For the past month or so, I’ve really been craving all sorts of really green or otherwise vibrantly colored puréed soups, even more than usual. I’ve been dumping bunches of greens and herbs mixed with broth and a gently cooked base into the blender and enjoying watching it all come together in no time.
On the other hand, I’ve been adding all sorts of texture and flavor pops over the top of the silky soup, like garbanzos or lentils, spiced seeds, and this genius savory pistachio granola, which kicks up just about anything it’s added to to the best degree.
The granola is a base of pistachios, oats, rosemary, thyme, and fennel, but then I got the idea to make it extra clumpy by adding a little chickpea flour. It adds to the savoriness and makes for extra clump.
Other than the flavor, which has really been enhancing my winter meals, what I really like is that I’ve made a granola colorful without adding any dried fruit! It has lots of little hints of green from the herbs and pistachios. For the past few years, I’ve repeatedly heard the terms phytonutrients and antioxidants thrown out and I’ve even used them myself when teaching about nutrition. I’ve generally stuck to the basics and encouraged simply making meals colorful and diverse. One of the reasons we hear the advice to eat the rainbow is because plant foods that are really vibrant and colorful really do have more nutrients. They’re the kind that in the nutrition world we call phytonutrients, and we tend to think they’re really healthy for us. These plant nutrients are nature’s way of toughening up plants to survive harsh conditions, and it just so happens that when we eat them, those benefits are passed on to us. There are many different types of phytonutrients but many have lots of antioxidant ability, meaning they fight inflammation and free-radical damage from normal cellular processes, as well as a modern lifestyle that’s often less than ideal.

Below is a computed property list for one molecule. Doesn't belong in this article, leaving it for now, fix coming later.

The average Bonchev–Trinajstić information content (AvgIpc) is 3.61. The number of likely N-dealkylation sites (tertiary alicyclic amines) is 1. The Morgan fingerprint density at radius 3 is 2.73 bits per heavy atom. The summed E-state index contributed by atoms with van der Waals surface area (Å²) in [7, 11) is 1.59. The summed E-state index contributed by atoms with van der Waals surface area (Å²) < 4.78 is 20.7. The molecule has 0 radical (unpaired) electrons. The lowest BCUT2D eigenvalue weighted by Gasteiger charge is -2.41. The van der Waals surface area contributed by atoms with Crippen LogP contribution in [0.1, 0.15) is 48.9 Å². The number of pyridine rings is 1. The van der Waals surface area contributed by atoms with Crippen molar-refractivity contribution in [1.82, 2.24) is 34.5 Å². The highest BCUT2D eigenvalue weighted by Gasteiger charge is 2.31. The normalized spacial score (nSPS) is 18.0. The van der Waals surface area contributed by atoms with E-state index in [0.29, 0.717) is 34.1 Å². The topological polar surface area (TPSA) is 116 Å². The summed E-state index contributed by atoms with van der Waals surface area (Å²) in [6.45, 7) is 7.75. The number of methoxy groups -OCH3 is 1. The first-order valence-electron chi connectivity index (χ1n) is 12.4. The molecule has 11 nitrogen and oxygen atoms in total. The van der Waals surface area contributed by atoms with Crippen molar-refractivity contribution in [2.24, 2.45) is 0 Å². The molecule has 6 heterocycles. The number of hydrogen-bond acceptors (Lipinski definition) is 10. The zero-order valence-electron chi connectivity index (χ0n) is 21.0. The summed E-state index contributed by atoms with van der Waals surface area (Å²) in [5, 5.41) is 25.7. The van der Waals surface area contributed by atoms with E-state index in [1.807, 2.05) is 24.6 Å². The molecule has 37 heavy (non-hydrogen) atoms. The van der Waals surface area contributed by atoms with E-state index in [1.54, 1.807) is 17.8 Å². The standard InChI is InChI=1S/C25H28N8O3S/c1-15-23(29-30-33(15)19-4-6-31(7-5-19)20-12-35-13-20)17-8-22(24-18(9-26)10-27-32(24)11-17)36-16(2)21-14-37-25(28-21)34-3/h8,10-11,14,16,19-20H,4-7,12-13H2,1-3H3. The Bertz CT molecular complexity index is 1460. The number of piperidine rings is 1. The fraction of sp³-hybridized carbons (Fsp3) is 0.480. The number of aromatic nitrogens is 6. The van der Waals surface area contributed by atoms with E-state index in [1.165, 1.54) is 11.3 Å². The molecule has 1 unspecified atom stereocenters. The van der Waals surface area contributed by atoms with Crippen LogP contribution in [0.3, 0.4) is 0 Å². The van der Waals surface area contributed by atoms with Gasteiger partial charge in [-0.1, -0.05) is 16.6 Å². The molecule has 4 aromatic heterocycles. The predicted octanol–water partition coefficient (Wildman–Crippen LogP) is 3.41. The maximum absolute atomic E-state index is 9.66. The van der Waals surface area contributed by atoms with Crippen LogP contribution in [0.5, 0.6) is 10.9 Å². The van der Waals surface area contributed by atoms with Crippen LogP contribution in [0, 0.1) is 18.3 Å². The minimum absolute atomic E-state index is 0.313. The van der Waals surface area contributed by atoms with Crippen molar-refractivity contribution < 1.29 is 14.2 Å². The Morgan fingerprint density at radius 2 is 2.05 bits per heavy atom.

The more colorful, whole foods we fit into our everyday meals, the better for our short and long-term health. And all those lovely green pistachios? They are actually known as The Colorful Nut™. They help you snack colorfully–because pistachios’ green and red-purple hues come from a type of phytochemical that is rich in antioxidants.
In addition to toppings for soup, I’ve been adding this granola to basic power bowl type meals and to winter salads that need a little spark. How are you making your winter meals that extra bit colorful?
Savory Pistachio Granola, makes 5-6 cups
Add as much or as little as desired to top meals, or even serve a hefty handful or so with some plain coconut yogurt for a nice savory sweet snack.
1 cup Wonderful Pistachios, roughly chopped
2 cups old-fashioned oats, gluten free as necessary
1/2 cup puffed rice cereal
1/2 cup chickpea flour
2 tsp. fennel seeds
2 Tbs. fresh rosemary, minced
2 tsp. fresh thyme, minced
1/2 tsp. sea salt
1/4 cup olive oil
1/4 cup water, as needed
1 Tbs. honey
- Preheat the oven to 300 degrees F and line a large, rimmed baking sheet with parchment paper.
- In a large mixing bowl, combine the pistachios, oats, puffed rice, chickpea flour, fennel seeds, herbs, and salt. In a smaller bowl or liquid measuring cup, whisk together the olive oil, honey, and about 2 tablespoons water until combined. Pour the wet mixture into the dry, and mix well. Add about 2 additional tablespoons of water as needed.
- Transfer the granola to the prepared baking sheet and use the back of a big spoon or spatula to spread it out into an even layer.
- Bake for 35 to 40 minutes, rotating the pan halfway through, until golden and fragrant. Let the granola cool completely in the pan to keep the clumps intact.
- Store the granola in an airtight container at room temperature for up to 2 weeks.
Difference Between. (2015). Difference Between Antioxidants and Phytochemicals.
Higdon, J. (2005). Flavonoids.
The Institute for Functional Medicine (2015). Phytonutrient Spectrum Comprehensive Guide.